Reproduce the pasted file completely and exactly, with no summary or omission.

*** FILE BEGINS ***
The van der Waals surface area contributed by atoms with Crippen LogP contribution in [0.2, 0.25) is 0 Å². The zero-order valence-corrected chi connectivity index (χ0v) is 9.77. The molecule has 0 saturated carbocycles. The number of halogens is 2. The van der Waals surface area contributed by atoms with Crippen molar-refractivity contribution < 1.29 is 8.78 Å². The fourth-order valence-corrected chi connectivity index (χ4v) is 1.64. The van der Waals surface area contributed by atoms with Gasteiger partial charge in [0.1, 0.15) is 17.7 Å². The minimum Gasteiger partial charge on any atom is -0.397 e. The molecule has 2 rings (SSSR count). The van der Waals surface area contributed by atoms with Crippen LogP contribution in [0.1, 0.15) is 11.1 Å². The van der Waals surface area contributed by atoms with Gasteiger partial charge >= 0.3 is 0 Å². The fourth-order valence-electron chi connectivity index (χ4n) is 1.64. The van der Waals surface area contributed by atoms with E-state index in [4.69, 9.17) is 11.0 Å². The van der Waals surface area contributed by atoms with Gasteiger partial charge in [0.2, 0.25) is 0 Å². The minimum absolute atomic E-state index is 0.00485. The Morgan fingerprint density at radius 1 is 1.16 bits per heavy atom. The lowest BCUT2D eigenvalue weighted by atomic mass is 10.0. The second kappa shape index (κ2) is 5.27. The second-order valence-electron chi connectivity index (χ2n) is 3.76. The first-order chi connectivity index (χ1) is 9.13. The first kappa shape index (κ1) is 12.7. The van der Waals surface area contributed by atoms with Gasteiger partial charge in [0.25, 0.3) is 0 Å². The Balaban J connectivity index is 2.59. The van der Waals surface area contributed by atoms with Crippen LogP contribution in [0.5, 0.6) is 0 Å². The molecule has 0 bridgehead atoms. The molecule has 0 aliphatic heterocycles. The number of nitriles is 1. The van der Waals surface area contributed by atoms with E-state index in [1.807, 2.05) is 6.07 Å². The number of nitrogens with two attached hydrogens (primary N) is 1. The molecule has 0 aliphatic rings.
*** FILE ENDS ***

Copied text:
The van der Waals surface area contributed by atoms with Crippen LogP contribution in [0.2, 0.25) is 0 Å². The zero-order valence-corrected chi connectivity index (χ0v) is 9.77. The molecule has 0 saturated carbocycles. The number of halogens is 2. The van der Waals surface area contributed by atoms with Crippen molar-refractivity contribution < 1.29 is 8.78 Å². The fourth-order valence-corrected chi connectivity index (χ4v) is 1.64. The van der Waals surface area contributed by atoms with Gasteiger partial charge in [0.1, 0.15) is 17.7 Å². The minimum Gasteiger partial charge on any atom is -0.397 e. The molecule has 2 rings (SSSR count). The van der Waals surface area contributed by atoms with Crippen LogP contribution in [0.1, 0.15) is 11.1 Å². The van der Waals surface area contributed by atoms with Gasteiger partial charge >= 0.3 is 0 Å². The fourth-order valence-electron chi connectivity index (χ4n) is 1.64. The van der Waals surface area contributed by atoms with E-state index in [4.69, 9.17) is 11.0 Å². The van der Waals surface area contributed by atoms with Gasteiger partial charge in [0.2, 0.25) is 0 Å². The minimum absolute atomic E-state index is 0.00485. The Morgan fingerprint density at radius 1 is 1.16 bits per heavy atom. The lowest BCUT2D eigenvalue weighted by atomic mass is 10.0. The second kappa shape index (κ2) is 5.27. The second-order valence-electron chi connectivity index (χ2n) is 3.76. The first-order chi connectivity index (χ1) is 9.13. The first kappa shape index (κ1) is 12.7. The van der Waals surface area contributed by atoms with Gasteiger partial charge in [0.25, 0.3) is 0 Å². The Balaban J connectivity index is 2.59. The van der Waals surface area contributed by atoms with Crippen LogP contribution in [0.5, 0.6) is 0 Å². The molecule has 0 bridgehead atoms. The molecule has 0 aliphatic heterocycles. The number of nitriles is 1. The van der Waals surface area contributed by atoms with E-state index in [1.807, 2.05) is 6.07 Å². The number of nitrogens with two attached hydrogens (primary N) is 1. The molecule has 0 aliphatic rings.